Coronavirus Roundup: No Trace Of COVID-19 In Bolinas; Vacaville Hair Stylist Reopens In Defiance Of Order

The tsunami of news about the current coronavirus outbreak and now the shelter-in-place can be overwhelming. To help you navigate through what you need to know -- 5 News/CBSN Bay Area -- will be publishing a news roundup each morning of the top coronavirus-related stories from the last 24 hours so you can start your day with the latest updated developments.

Coronavirus Roundup: No Trace Of COVID-19 In Bolinas; Vacaville Hair Stylist Reopens In Defiance Of Order

SAN FRANCISCO (CBS SF) — The tsunami of news about the current coronavirus outbreak and now the shelter-in-place can be overwhelming. To help you navigate through what you need to know — 5 News/CBSN Bay Area — will be publishing a news roundup each morning of the top coronavirus-related stories from the last 24 hours so you can start your day with the latest updated developments.

Coronavirus Testing

No Trace Of Coronavirus Found During Mass Testing Of Bolinas Residents
BOLINAS — Apparently, even the coronavirus has a hard time finding its way to Bolinas. Marin County health officials announced Tuesday evening that a study that involved testing all the residents of the notoriously recluse coastal community has revealed no evidence of COVID-19 among the town’s residents. “It’s a relief,” Dr. Matt Willis, Marin County’s chief public health officer, told the Marin IJ. “This is a sign to me that we really did get in front of this and interrupt transmission.” Read More

San Francisco COVID-19 Testing Sites Falling Short Of 5,000 Test Daily Goal
SAN FRANCISCO — The capacity for San Francisco to conduct COVID-19 testing has expanded, but the number of tests being offered is still falling far short of what is needed, a San Francisco public health official said Tuesday evening. Dr. Susan Philip, the director of infectious disease prevention and control with the city’s public health department, told the Board of Supervisors in a video hearing that the city has the capacity to test 5,800 people per day if you include the CityTestSF free test sites, the public hospitals and other medical sites, but right now only 500 people per day are being tested. Read More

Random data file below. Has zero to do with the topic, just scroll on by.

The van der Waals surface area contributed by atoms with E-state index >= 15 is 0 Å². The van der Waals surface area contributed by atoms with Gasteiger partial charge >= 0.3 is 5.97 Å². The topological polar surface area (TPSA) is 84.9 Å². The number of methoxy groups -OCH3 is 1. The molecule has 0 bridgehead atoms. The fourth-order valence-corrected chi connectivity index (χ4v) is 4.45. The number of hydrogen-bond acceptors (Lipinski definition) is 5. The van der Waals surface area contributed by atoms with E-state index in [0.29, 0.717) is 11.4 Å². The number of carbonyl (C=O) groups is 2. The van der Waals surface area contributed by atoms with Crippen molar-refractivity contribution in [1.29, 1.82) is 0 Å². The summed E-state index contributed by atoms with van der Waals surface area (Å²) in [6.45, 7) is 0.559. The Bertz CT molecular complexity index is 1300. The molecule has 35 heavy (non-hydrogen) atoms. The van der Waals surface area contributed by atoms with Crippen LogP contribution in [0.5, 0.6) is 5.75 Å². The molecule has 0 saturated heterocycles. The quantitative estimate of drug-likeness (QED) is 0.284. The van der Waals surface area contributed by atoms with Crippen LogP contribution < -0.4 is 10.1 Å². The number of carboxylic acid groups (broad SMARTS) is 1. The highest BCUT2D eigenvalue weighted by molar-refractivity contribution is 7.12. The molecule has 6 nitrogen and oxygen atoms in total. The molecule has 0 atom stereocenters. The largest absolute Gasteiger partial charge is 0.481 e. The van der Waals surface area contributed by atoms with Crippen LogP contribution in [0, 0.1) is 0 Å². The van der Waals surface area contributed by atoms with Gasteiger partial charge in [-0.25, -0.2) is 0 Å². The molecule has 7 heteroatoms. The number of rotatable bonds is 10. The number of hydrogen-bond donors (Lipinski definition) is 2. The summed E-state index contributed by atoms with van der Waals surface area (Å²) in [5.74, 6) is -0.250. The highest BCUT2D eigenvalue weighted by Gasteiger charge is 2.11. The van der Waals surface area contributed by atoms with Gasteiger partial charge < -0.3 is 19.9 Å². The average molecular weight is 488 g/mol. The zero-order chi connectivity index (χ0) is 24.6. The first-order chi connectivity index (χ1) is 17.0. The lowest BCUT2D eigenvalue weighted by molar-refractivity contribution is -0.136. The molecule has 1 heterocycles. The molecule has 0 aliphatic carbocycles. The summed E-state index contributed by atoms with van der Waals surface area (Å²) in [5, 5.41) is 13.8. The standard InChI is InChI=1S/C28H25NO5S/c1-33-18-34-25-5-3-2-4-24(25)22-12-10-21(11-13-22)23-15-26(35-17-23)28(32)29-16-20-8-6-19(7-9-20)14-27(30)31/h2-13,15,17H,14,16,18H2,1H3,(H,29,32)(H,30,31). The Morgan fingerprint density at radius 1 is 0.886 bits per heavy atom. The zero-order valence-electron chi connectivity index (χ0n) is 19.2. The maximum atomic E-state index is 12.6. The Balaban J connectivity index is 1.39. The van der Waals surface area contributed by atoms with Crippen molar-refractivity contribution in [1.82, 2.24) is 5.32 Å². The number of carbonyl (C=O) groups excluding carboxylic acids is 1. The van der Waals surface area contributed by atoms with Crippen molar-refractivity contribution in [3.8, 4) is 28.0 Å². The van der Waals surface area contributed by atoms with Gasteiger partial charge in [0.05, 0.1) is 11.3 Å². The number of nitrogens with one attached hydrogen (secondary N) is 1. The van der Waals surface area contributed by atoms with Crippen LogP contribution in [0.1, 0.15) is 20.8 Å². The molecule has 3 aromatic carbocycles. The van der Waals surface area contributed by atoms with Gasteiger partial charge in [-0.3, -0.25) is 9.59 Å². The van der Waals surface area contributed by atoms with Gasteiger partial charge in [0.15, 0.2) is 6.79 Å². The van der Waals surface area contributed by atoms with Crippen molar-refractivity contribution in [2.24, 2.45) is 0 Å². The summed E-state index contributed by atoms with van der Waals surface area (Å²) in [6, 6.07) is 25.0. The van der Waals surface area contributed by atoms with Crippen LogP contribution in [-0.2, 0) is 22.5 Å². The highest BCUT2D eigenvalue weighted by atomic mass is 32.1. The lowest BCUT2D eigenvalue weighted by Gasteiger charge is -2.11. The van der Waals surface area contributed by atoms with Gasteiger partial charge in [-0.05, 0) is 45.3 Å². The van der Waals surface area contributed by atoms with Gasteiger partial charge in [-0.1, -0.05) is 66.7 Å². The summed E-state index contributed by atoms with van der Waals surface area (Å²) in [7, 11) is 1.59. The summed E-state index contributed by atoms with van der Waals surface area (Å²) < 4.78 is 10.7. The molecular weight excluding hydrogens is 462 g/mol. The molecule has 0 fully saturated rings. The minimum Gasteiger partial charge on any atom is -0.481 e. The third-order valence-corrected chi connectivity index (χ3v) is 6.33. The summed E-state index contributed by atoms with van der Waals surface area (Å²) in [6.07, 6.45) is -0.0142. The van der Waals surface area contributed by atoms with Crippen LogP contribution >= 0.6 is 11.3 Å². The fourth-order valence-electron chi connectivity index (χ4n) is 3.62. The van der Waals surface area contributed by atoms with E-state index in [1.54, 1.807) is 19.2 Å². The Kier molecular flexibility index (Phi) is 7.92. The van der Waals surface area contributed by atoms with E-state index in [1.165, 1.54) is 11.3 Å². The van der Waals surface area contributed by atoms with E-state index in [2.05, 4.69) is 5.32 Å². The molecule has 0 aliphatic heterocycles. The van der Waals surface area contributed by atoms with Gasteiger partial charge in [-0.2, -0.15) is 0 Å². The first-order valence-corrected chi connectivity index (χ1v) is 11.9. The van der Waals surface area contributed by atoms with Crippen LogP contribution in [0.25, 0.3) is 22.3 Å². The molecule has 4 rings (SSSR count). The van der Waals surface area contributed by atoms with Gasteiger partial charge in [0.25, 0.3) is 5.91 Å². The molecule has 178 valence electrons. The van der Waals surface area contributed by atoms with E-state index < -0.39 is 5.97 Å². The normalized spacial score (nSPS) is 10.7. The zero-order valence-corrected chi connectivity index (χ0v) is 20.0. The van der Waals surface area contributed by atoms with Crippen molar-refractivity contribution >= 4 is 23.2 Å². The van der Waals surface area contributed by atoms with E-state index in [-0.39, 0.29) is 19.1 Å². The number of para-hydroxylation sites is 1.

Coronavirus Outbreak

9 Inmates At Santa Rita Jail Still Recovering From COVID-19
DUBLIN — Alameda County Assistant Sheriff Thomas Madigan told the county Board of Supervisors on Tuesday that nine inmates at the Santa Rita Jail in Dublin currently have confirmed coronavirus infections. Madigan said a total of 35 inmates at the county jail have tested positive for COVID-19 at some point but all but nine of them have completely recovered. In response to a question from Supervisor Wilma Chan, Madigan said none of the inmates who have tested positive for the virus have had to be hospitalized. Read More

Feds Charge Michigan Man With N95 Mask Scam Which Burned Bay Area Victims
SAN FRANCISCO — A Michigan man has been charged with wire fraud for allegedly operating a fake website that purportedly sold N95 masks but never delivered them, according federal prosecutors. The U.S. Attorney’s Office for the Northern District of California on Tuesday unsealed charges against Rodney L. Stevenson II for his operation of an e-commerce website that allegedly scammed people seeking to buy N95 masks. Three of the victims live in the San Francisco Bay Area, including one hospital worker. Read More

Coronavirus Shelter In Place

Vacaville Hair Stylist Reopens Salon In Defiance Of Health Order
VACAVILLE — A Solano County hair salon owner says she is re-opening her business in defiance of the stay-at-home order and striking a blow for small businesses shut down by the COVID-19 outbreak. “I mean, honestly, what else do I do?” said Lia Rivera as she arrived at work Tuesday for the first time in six weeks. She’s not reopening her Hairendipity Salon in Vacaville because it has suddenly been deemed “essential.”  Essentially, she’s doing it because she’s fed up with not working. Read More

San Francisco Supervisors Blast Mayor Breed Over Failure To Secure Hotel Rooms For Homeless
SAN FRANCISCO — San Francisco city supervisors and homeless advocates on Tuesday denounced Mayor London Breed’s refusal to acquire more than 8,000 hotel rooms to protect the city’s homeless from the coronavirus as part of an emergency ordinance approved unanimously by supervisors earlier this month. Although Breed had the power to veto the emergency ordinance since supervisors approved it on April 14, she did not, allowing it to become law. The ordinance, initially introduced by supervisors Shamann Walton, Matt Haney, Hillary Ronen, and Dean Preston, required the city to secure at least 8,250 hotel rooms, including 7,000 reserved for the city’s homeless, regardless of their age, health status, or whether they’re on the streets or in the city’s shelter system by this past Sunday. Read More

San Mateo Deputies Handed Out More Than 1,000 Citations And Stay-At-Home Warnings Over Weekend
SAN MATEO — During the weekend surge to the San Mateo coastline, sheriff’s deputies handed out more than 1,000 citations and warnings for violations of the county’s stay-at-home order, officials announced Tuesday. While being heralded by Gov. Gavin Newsom in his daily coronavirus update on Monday for clamping down on the homebound residents exodus to the coast, the numbers show that it wasn’t without a great deal of effort in San Mateo County. The San Mateo County Sheriff’s Office issued hundreds of verbal and written warnings and parking tickets in an aggressive campaign to prevent county beaches from becoming overcrowded during the emergency stay-at-home order. Read More